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  • Writer's pictureAastha Joshi

INDIA: High Court interprets Section 3(d) clarifies the scope of patentability of known processes


In an order dated March 10, 2023, the Hon'ble Delhi High Court (hereinafter referred to as "the Hon'ble Court") in Tapas Chatterjee vs Assistant Controller of Patents [C.A.(COMM.IPD-PAT) 18/2022 &I.A.3580/2022] upheld the refusal order of the Controller and undertook a detailed analysis of the inventive step and patentability of the claimed subject matter under Section 3(d) of theIndian Patents Act (hereinafter “the Act”).


The present appeal was instituted by Tapas Chatterjee (hereinafter referred to as the “Appellant”) challenging the impugned order of the Assistant Controller of Patents (hereinafter referred to as the “Respondent”) refusing the Appellant’s application 201911036748 titled “Recovery of Potassium Sulphate and other valuable products from spent wash leading to ZLD system” under Section 3(d) of the Act and 2(1)(ja) of the Act.

Submissions made by the Appellant:

The Appellant challenged the impugned refusal order on the ground that the Patent Office had passed a cryptic order without dealing with any of the submissions made on behalf of the appellant. Placing reliance on the judgment of the Court in DS Biopharma vs Controller [C.A. (COMM.IPD-PAT) 6/2021 & I.A. 12828/2021], the Appellant submitted that the Respondents failed to identify a reference point process which can be considered as a ‘known’ or ‘old process’ and had no occasion to answer with reference to any prior art as to how the bar of Section 3(d) of the Act would apply.

The Appellant contended that since the Respondent had acknowledged the novelty of the claimed invention, the process is not hit by the bar of Section 3(d) of the Act and hence, the need to involve a new reactant or ingredient does not arise.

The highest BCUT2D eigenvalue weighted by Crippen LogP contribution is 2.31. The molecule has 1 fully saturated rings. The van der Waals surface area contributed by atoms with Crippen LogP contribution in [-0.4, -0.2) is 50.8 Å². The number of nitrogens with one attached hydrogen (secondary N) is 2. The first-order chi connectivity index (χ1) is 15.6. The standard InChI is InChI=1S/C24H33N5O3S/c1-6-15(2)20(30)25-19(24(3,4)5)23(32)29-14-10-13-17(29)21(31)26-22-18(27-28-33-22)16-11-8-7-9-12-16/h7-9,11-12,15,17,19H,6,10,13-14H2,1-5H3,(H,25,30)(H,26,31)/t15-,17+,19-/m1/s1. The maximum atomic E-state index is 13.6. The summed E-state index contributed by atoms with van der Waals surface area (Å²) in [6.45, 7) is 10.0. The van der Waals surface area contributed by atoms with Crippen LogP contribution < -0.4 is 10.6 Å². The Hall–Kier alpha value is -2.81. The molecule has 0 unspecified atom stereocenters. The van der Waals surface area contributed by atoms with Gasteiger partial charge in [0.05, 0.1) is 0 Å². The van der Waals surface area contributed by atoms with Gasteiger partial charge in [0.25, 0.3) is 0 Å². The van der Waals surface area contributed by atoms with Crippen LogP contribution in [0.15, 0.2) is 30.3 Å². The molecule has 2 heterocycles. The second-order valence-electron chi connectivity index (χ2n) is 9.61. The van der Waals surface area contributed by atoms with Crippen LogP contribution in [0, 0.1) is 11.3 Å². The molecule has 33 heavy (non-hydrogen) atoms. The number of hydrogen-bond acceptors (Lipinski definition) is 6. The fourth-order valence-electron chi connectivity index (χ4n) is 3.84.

The Appellant further highlighted that the claimed invention involved a new step of ‘thermal decomposition’ with repeated fractionation, which lead to a new result, i.e., providing enormous amount of pure commercially usable potassium sulphate and water that can be recycled and reused.

Additionally, the appellant contended that the subject invention cannot be used as a blueprint to map the prior art onto the subject invention, the same would amount to hindsight analysis. The prior arts, D1 and D2, teach two different processes, which cannot be combined at all. Reliance in this regard was placed on Avery Dennision Corporation vs Controller of Patents and Designs [C.A. (COMM.IPD-PAT) 29/2021].

Submissions made by the Respondents:

In respect of the refusal under Section 3(d) of the Act, the Respondents argued that:

· The process in the subject application does not involve any new reactant, nor results in the formation of a new product.

· The appellant failed to establish the technical leap or economic significance of the invention due to absence of experimentation in the subject application.

In respect of the refusal under Section 2(1)(ja) of the Act, the Respondent submitted:

· The subject invention does not differ from the teachings of D2.

· Merely because the appellant uses the process of thermal decomposition to break down one compound into two or more new compounds, would not result in any technical advancement with the cited prior art references.